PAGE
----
Thank you, Mr. Chair.
Welcome back as chair of the committee. It's my first opportunity to be here since this committee reconvened. I'm looking forward to your navigating us through the troubled waters—hopefully not as troubled as the ones at Big Bar.
I've heard what my colleagues across the way have said, but I think March 14 is already very forgiving. If it were me drafting the motion, I would have insisted that it be within the next two weeks.
This is not a situation that is dynamic. This is a situation that is very static, and there's an urgency to find out what's going to happen. If the slide is not removed by the time the freshet comes in, there is no way that any work that needs to be done will be completed with any manner of safety. If that freshet comes and the work is not done, and if this committee is not confident that plan A, plan B or plan C—if we actually even knew what plan B and plan C were—is going to solve the situation, then the salmon migrations for a second year in a row will be in complete jeopardy upstream of the Big Bar slide, which represent over 70%, maybe even over 80%, of the various populations in the Fraser.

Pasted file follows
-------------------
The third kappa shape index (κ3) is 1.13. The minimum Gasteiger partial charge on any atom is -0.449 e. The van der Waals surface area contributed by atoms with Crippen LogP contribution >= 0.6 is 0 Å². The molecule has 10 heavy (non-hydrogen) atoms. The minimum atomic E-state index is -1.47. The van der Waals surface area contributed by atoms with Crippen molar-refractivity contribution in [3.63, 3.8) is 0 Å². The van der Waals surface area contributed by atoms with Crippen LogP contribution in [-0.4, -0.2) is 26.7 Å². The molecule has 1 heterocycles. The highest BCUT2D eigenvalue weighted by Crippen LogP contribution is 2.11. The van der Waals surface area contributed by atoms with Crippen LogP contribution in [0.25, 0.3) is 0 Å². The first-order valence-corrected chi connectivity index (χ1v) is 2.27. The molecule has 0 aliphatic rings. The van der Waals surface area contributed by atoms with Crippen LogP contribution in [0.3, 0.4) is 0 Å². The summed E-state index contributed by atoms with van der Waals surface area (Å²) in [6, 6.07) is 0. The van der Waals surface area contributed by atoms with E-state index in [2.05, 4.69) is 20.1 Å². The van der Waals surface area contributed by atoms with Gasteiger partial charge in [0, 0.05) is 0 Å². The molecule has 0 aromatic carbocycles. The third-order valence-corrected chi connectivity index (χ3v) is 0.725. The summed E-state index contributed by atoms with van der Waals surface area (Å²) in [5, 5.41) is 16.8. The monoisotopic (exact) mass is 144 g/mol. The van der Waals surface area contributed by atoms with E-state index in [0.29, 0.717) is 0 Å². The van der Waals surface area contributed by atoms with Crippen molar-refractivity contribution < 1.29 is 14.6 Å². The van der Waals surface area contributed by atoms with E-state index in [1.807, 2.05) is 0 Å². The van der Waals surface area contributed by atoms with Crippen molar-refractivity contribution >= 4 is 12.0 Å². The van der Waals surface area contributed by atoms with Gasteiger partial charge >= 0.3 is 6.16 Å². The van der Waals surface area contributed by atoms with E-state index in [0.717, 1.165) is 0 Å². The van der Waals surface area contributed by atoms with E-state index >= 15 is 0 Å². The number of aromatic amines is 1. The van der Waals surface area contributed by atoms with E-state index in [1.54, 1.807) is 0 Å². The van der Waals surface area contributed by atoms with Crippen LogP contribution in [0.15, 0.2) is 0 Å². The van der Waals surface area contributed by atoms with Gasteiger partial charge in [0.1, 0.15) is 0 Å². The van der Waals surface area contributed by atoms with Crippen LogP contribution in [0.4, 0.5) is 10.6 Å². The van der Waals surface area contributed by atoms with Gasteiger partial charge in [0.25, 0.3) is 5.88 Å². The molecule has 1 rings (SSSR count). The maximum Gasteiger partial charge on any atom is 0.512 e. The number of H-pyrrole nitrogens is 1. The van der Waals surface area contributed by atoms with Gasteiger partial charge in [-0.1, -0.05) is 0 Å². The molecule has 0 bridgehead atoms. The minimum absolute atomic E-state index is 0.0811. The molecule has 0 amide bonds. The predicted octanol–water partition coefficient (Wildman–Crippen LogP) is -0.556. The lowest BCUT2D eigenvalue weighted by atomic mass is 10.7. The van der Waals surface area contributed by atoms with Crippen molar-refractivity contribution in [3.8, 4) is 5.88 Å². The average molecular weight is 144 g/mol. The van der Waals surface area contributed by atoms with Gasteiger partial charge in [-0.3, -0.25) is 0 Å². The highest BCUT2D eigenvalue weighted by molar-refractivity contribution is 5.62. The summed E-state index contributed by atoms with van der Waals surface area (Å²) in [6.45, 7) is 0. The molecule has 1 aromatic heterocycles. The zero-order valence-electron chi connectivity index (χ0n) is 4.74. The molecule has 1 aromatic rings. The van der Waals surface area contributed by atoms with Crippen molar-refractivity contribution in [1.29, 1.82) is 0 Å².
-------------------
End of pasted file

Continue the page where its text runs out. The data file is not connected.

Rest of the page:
We already know that the issues facing, particularly, chinook salmon in the Fraser are delicate. I don't see why we would be arguing to extend the time frame for the minister of the Crown to explain to the committee and to Canadians.... I don't know why we would want to delay that. It seems to me that we would want to get this, and the minister would want to communicate with Parliament, respect Parliament, respect this committee and communicate to Canadians directly through elected officials at this committee in a timely manner.
I don't believe that throwing something like this into a big, broad, all-encompassing motion that we already have in front of the committee is the way to deal with issues. This is, I think, the most pressing issue. There are a number of pressing issues before the Minister of Fisheries and Oceans, but I think this is the most pressing one the minister actually has. It's the most pressing issue, I believe, that this committee has. It's the most pressing issue for killer whale populations and for southern resident killer whales. It's the most pressing issue for people who depend on chinook salmon fisheries on the west coast. To say, “Oh, let's just kick the ball down the road for another couple of weeks just to make sure the minister has time in her schedule to appear before the committee,” seems to be, in my opinion, not taking this issue seriously at all.